The process of managing a potential dust hazard is made challenging by the fact that there are several different official standards that guide combustible dust management (like NFPA 654, NFPA 68, etc), and there are also several “rules of thumb” that are quoted by people that aren’t familiar with the nuances of combustible dust. For example, some people would say that if dust is larger than 400 microns, it is not explosible.  However, we have tested dusts as large as 800 micron and seen it explode! 

Another common statement is that if the dust layer in a given facility is less than a paper clip in thickness (or 1/32”), then it is “safe.” While this rule may work in some scenarios, it can be misleading as the explosion hazard from fugitive dust is a function of the minimum explosible concentration (MEC) of the material and the total surface area that the dust layer covers.  The important thing to note here is that there are many exceptions to the rule when dealing with dust, so proper testing and risk evaluation at a facility is essential to protect people and equipment.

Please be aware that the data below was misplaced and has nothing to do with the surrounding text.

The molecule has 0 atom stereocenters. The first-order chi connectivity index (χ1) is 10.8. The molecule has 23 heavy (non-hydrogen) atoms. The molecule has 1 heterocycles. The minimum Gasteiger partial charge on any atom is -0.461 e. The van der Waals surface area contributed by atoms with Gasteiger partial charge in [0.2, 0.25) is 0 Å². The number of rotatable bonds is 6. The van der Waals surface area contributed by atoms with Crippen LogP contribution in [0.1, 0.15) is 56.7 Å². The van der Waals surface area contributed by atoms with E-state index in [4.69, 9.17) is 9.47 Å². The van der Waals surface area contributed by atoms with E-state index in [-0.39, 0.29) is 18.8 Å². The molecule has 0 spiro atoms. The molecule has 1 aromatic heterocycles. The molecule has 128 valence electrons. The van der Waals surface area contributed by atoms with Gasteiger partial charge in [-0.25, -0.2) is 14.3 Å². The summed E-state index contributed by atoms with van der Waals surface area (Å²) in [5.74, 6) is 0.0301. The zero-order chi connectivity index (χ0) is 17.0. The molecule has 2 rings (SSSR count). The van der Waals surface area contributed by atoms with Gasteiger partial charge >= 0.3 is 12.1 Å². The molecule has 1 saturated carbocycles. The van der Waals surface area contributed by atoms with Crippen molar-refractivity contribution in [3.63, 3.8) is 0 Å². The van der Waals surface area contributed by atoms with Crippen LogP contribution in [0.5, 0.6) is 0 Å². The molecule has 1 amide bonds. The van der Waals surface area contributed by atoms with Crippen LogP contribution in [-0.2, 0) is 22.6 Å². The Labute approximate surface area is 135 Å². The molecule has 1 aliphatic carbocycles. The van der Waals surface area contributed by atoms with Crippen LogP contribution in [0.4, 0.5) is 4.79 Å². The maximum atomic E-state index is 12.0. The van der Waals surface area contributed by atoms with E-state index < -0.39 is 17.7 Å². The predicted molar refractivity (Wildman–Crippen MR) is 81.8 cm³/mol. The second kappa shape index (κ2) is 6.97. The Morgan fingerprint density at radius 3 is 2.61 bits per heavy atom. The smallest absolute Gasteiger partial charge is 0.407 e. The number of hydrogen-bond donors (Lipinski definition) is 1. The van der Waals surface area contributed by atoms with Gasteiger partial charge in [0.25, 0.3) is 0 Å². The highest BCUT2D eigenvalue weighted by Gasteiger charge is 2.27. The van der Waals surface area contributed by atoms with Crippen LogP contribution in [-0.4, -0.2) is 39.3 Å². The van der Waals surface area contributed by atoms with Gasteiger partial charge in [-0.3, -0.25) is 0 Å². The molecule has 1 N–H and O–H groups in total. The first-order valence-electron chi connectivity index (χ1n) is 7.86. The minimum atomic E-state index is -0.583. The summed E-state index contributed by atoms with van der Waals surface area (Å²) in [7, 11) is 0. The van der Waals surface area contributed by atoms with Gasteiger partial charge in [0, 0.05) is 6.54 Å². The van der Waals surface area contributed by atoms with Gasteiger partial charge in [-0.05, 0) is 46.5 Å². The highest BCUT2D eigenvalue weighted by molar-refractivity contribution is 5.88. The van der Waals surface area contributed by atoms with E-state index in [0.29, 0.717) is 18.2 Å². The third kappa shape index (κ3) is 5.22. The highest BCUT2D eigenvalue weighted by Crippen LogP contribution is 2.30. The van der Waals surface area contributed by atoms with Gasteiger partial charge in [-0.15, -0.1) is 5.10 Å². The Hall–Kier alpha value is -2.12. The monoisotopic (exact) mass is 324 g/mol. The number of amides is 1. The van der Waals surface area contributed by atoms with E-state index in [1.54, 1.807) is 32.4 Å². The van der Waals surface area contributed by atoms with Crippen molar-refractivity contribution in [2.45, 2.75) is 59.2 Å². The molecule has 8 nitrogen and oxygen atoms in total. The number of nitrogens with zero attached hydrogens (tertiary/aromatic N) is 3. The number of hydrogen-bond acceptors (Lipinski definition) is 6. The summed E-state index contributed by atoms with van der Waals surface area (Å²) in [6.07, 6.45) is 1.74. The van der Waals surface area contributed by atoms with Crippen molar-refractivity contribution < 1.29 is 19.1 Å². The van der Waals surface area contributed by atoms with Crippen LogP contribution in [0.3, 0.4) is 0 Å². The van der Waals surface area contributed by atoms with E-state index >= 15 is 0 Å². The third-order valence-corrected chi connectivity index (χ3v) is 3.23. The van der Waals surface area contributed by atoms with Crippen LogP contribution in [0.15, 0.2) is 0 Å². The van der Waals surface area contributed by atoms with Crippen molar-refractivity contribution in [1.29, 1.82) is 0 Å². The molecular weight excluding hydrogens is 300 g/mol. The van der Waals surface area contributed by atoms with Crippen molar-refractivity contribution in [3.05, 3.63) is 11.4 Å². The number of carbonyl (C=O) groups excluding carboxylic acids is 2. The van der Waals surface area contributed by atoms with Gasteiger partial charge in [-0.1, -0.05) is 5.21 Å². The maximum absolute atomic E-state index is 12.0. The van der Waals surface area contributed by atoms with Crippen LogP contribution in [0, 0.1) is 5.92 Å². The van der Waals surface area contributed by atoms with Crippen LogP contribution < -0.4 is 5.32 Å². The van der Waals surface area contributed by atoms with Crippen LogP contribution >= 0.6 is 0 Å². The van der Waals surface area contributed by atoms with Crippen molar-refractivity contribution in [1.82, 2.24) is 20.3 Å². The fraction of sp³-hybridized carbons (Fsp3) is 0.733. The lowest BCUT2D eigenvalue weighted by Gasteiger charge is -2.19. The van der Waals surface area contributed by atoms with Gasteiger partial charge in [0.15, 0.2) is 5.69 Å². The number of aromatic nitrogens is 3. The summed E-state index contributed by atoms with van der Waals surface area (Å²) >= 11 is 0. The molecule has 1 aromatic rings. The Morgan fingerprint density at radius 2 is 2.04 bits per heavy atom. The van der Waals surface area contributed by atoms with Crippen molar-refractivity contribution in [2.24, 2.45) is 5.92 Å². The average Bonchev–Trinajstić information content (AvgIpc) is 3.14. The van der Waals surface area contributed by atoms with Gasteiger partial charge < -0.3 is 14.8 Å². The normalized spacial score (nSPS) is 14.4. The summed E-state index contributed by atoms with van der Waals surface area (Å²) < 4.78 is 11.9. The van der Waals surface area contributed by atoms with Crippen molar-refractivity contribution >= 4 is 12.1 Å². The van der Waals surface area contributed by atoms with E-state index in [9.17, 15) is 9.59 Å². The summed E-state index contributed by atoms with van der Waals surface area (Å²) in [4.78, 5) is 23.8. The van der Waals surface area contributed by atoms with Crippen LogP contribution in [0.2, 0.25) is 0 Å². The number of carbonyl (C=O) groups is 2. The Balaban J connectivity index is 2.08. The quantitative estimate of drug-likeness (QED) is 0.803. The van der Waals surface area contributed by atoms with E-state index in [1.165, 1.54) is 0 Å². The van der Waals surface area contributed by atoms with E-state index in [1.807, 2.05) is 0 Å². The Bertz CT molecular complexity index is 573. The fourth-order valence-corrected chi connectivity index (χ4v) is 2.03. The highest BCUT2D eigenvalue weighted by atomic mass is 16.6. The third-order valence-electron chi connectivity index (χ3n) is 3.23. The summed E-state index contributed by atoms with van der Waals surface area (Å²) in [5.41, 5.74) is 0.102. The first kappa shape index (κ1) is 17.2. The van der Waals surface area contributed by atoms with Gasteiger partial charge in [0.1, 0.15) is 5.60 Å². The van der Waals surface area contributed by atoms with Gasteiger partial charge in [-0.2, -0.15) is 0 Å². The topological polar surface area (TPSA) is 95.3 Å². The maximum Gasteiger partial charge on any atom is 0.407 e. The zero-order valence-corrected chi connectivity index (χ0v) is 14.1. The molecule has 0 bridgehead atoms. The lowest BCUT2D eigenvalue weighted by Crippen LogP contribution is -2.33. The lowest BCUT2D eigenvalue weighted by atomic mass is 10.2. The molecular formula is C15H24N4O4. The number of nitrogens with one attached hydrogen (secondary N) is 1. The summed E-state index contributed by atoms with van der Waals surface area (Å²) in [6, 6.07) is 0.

This is not to say that NFPA codes and these general rules are not helpful in guiding an approach to a combustible dust. In fact, they are essential tools in managing dust concerns. However, the examples given above illustrate that the only real way to understand the hazards associated with a dust is to test the dust and to have an engineering professional determine how to apply the test data to a process. Fortunately, there are specific tests that can give helpful guidance about a dust’s behavior. For example, starting with a screening test will identify whether the dust is explosible or not. If the sample explodes during this screening test, then getting additional test information is important. Common tests like the Explosion Severity Test provide the KSt and Pmax values, which tell how powerful an a potential explosion could be; and tests like the Minimum Ignition Energy (MIE) inform clients how sensitive the dust is to electrical or electrostatic ignition sources.

Even after getting test data, we have many clients that still have questions regarding the application of test data to a given facility. To help with these questions, our Risk Management Group specializes in on-site hazard assessments to ensure that the facility is compliant with relevant NFPA and OSHA requirements relative to combustible dust.

Hopefully, you find this Combustible Dust Flowchart a helpful starting place as you walk down the road of combustible dust management.  Let us know what else would help?  

If you have any questions regarding this flowchart, or how to manage your combustible dust hazards, please contact Jeff Griffin at griffin@fauske.com or us 630-887-5278.